If either or both of the RS and RR bandwidth specifiers are omitted,
the default values for these parameters are as specified in the RTP
profile in use for the session in question. For the Audio/Video
Profile, RFC 3551 , the defaults follow the recommendations of the
o The total RTCP bandwidth is 5% of the session bandwidth. If
one of these RTCP bandwidth specifiers is omitted, its value is
5% minus the value of the other one, but not less than zero.
If both are omitted, the sender and receiver RTCP bandwidths
are 1.25% and 3.75% of the session bandwidth, respectively.
o At least RS/(RS+RR) of of the RTCP bandwidth is dedicated to
active data senders. When the proportion of senders is greater
than RS/(RS+RR) of the participants, the senders get their
proportion of the sum of these parameters.
This memo does not impose limits on the values that may be specified
with the RR and RS modifiers, other than that they must be non-
negative. However, the RTP specification and the appropriate RTP
profile may specify limits.
An SDP description consists of a session-level description (details
that apply to the whole session and all media streams) and zero or
more media-level descriptions (details that apply only to a single
media stream). Bandwidth specifiers may be present either at the
session level to specify the total bandwidth shared by all media, or
in the media sections to specify the bandwidth allocated to each
medium, or both. This is true for the two RTCP bandwidth modifiers
defined here as well.
Since the bandwidth allocated to RTCP is a fraction of the session
bandwidth when not specified explicitly using the modifiers defined
here, there is an interaction between the session bandwidth and RTCP
bandwidth specifiers at the session and media levels of the SDP
description. The precedence of these specifiers is as follows, with
(1) being the highest precedence:
1) Explicit RR or RS specifier at media level
2) Explicit RR or RS specifier at session level
3) Default based on session bandwidth specifier at media level
4) Default based on session bandwidth specifier at session level
In particular, the relationship of (2) and (3) means that if the RR
bandwidth is specified as zero at the session level, that turns off
RTCP transmission for non-data-senders in all media.
An example SDP description is:
o=mhandley 2890844526 2890842807 IN IP4 184.108.40.206
i=A Seminar on the session description protocol
c=IN IP4 220.127.116.11/127
m=audio 49170 RTP/AVP 0
m=video 51372 RTP/AVP 31
In this example, the explicit RTCP bandwidths for the audio medium
are equal to the defaults and so could be omitted. However, for the
video medium, the RTCP bandwidths have been set according to a data
bandwidth of 64 kb/s even though the maximum data bandwidth is
specified as 256 kb/s. This is based on the assumption that the
video data bandwidth will automatically adapt to a lower value based
on network conditions.
6. IANA Considerations
RFC 2327  requires that new bandwidth modifiers be registered with
IANA by reference to a standards-track RFC specifying the semantics
of the bandwidth modifier precisely, indicating when it should be
used, and why the existing registered bandwidth specifiers do not
This document is intended to satisfy those requirements.
In the "bwtype" table of the Session Description Protocol (SDP)
Parameters registry, the following two new bandwidth modifier names
have been registered:
7. Security Considerations
This memo defines bandwidth modifier keywords as an extension to SDP,
so the security considerations listed in the SDP specification apply
to session descriptions containing these modifiers as with any other.
The bandwidth value supplied with one of these modifiers could be
unreasonably large and cause the application to send RTCP packets at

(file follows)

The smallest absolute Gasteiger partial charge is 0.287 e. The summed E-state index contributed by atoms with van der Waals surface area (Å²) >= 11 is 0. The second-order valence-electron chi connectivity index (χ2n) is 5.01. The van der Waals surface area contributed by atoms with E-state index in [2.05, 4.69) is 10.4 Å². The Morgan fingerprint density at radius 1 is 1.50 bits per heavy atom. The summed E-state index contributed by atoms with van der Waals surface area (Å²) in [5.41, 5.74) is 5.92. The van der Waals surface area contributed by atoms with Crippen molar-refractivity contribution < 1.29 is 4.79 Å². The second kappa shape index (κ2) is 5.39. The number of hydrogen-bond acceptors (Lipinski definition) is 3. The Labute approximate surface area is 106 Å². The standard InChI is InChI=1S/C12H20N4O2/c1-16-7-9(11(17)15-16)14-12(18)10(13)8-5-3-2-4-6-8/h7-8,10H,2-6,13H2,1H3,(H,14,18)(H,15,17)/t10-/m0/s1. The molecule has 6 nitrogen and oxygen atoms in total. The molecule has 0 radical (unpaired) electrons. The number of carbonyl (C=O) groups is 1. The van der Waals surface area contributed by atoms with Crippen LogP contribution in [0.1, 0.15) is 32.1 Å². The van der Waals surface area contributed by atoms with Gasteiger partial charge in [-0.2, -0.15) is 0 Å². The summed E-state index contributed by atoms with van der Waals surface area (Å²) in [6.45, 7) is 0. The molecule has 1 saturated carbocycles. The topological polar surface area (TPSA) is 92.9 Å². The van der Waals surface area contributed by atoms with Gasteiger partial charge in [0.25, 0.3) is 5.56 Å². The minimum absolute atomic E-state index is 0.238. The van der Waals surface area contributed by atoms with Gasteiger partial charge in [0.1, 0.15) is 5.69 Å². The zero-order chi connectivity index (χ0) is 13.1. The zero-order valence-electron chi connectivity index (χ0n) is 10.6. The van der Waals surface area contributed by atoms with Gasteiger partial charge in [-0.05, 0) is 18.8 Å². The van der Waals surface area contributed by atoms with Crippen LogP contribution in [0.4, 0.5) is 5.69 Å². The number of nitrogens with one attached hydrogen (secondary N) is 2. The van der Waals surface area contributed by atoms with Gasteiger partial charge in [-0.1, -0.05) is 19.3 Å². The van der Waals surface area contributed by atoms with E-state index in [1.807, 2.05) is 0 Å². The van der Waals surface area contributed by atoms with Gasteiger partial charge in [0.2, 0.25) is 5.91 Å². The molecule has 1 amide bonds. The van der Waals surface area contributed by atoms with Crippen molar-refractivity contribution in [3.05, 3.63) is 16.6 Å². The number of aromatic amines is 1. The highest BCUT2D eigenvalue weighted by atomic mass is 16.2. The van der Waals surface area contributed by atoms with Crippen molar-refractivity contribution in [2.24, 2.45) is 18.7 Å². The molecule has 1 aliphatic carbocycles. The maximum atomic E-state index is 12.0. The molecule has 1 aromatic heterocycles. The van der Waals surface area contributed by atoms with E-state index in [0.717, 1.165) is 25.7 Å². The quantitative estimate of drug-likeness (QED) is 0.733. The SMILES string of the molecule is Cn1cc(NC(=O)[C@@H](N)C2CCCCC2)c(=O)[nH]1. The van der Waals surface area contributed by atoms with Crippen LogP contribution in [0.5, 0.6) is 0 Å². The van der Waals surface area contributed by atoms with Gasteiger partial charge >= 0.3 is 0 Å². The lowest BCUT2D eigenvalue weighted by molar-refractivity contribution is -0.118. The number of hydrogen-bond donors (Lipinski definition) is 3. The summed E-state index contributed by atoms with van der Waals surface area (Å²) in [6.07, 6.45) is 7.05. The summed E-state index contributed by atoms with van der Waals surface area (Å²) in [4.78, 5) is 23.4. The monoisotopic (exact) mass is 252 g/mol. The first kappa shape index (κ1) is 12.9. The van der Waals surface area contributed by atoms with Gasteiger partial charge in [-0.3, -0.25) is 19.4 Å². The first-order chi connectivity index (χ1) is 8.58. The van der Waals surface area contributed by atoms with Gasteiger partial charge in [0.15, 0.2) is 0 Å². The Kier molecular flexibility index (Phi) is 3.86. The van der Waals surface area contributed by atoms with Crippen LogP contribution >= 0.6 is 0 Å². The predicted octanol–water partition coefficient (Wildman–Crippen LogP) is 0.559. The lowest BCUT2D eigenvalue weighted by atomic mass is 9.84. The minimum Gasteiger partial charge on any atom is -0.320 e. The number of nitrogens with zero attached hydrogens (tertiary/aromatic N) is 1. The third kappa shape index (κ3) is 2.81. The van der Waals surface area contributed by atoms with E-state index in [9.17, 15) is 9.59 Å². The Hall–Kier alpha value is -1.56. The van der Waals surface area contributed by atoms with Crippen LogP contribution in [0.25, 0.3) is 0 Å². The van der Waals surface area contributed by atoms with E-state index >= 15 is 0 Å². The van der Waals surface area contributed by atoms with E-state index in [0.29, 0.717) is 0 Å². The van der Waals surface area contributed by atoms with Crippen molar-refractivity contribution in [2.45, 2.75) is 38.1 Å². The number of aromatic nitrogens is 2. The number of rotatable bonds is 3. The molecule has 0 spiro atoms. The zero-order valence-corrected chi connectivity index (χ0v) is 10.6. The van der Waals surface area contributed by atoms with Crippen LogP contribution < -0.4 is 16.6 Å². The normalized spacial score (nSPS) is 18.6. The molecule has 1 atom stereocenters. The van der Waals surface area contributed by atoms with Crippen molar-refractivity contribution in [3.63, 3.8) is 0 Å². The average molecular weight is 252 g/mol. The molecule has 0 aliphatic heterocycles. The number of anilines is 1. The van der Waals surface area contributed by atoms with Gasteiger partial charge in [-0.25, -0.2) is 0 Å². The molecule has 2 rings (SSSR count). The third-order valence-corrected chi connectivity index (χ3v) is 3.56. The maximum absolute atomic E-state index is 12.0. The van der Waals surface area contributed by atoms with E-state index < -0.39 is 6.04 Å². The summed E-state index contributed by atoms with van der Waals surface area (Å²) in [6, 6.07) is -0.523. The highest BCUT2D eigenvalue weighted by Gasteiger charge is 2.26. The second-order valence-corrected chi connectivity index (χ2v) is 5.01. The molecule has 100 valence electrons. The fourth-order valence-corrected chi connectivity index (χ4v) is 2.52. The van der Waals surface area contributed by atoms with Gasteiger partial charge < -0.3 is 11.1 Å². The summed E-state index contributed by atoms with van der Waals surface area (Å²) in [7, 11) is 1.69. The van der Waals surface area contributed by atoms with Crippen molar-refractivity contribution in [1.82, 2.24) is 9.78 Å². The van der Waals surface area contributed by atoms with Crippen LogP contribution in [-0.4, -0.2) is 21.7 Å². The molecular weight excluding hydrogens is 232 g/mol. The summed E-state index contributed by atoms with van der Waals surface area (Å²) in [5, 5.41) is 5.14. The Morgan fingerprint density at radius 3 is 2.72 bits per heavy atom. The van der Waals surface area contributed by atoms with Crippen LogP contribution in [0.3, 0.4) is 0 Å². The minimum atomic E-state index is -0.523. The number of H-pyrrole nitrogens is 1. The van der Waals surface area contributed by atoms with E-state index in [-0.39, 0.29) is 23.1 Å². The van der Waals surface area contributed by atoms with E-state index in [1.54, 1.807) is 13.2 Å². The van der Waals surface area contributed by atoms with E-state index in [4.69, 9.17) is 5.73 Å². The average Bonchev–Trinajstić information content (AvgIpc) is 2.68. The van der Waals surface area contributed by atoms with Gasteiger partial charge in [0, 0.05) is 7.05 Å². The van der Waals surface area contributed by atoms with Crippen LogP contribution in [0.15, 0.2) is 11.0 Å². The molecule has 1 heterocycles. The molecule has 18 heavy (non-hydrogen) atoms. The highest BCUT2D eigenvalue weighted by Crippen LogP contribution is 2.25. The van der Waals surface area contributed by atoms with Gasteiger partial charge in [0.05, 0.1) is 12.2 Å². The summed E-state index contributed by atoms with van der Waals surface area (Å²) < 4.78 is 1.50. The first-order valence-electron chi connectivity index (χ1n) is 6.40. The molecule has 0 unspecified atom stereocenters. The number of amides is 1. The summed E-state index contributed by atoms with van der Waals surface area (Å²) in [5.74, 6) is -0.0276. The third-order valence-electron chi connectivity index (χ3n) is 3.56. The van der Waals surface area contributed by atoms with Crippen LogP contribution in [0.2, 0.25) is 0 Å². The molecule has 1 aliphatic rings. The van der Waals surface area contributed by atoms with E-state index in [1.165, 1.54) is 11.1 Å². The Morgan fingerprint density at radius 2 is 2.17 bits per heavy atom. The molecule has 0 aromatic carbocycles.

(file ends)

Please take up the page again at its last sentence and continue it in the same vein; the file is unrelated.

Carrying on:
an excessive rate, resulting in a denial of service. This is similar
to the risk that an unreasonable bandwidth could be specified for the
media data, though encoders generally have a limited bandwidth range.
Applications should apply validity checks to all parameters received
in an SDP description, particularly one which is not authenticated.
This memo cannot specify limits because they are dependent on the RTP
profile and application.
8.1 Normative References
 Schulzrinne, H., Casner, S., Frederick, R. and V. Jacobson, "RTP:
A Transport Protocol for Real-Time Applications," RFC 3550, July
 Schulzrinne, H. and S. Casner, "RTP Profile for Audio and Video
Conferences with Minimal Control", RFC 3551, July 2003.
 Handley, M. and V. Jacobson, "SDP: Session Description Protocol",
RFC 2327, April 1998.
8.2 Informative References
 Handley, M., Jacobson, V. and C. Perkins, "SDP: Session
Description Protocol", Work in Progress.
9. Author's Address
Stephen L. Casner
3400 Hillview Avenue, Building 3
Palo Alto, CA 94304
Phone: +1 650 739-1843
10. Full Copyright Statement
Copyright (C) The Internet Society (2003). All Rights Reserved.
This document and translations of it may be copied and furnished to
others, and derivative works that comment on or otherwise explain it
or assist in its implementation may be prepared, copied, published
and distributed, in whole or in part, without restriction of any
kind, provided that the above copyright notice and this paragraph are
included on all such copies and derivative works. However, this
document itself may not be modified in any way, such as by removing
the copyright notice or references to the Internet Society or other
Internet organizations, except as needed for the purpose of
developing Internet standards in which case the procedures for
copyrights defined in the Internet Standards process must be
followed, or as required to translate it into languages other than
The limited permissions granted above are perpetual and will not be
revoked by the Internet Society or its successors or assigns.
This document and the information contained herein is provided on an
"AS IS" basis and THE INTERNET SOCIETY AND THE INTERNET ENGINEERING
TASK FORCE DISCLAIMS ALL WARRANTIES, EXPRESS OR IMPLIED, INCLUDING
BUT NOT LIMITED TO ANY WARRANTY THAT THE USE OF THE INFORMATION
HEREIN WILL NOT INFRINGE ANY RIGHTS OR ANY IMPLIED WARRANTIES OF
MERCHANTABILITY OR FITNESS FOR A PARTICULAR PURPOSE.
Funding for the RFC Editor function is currently provided by the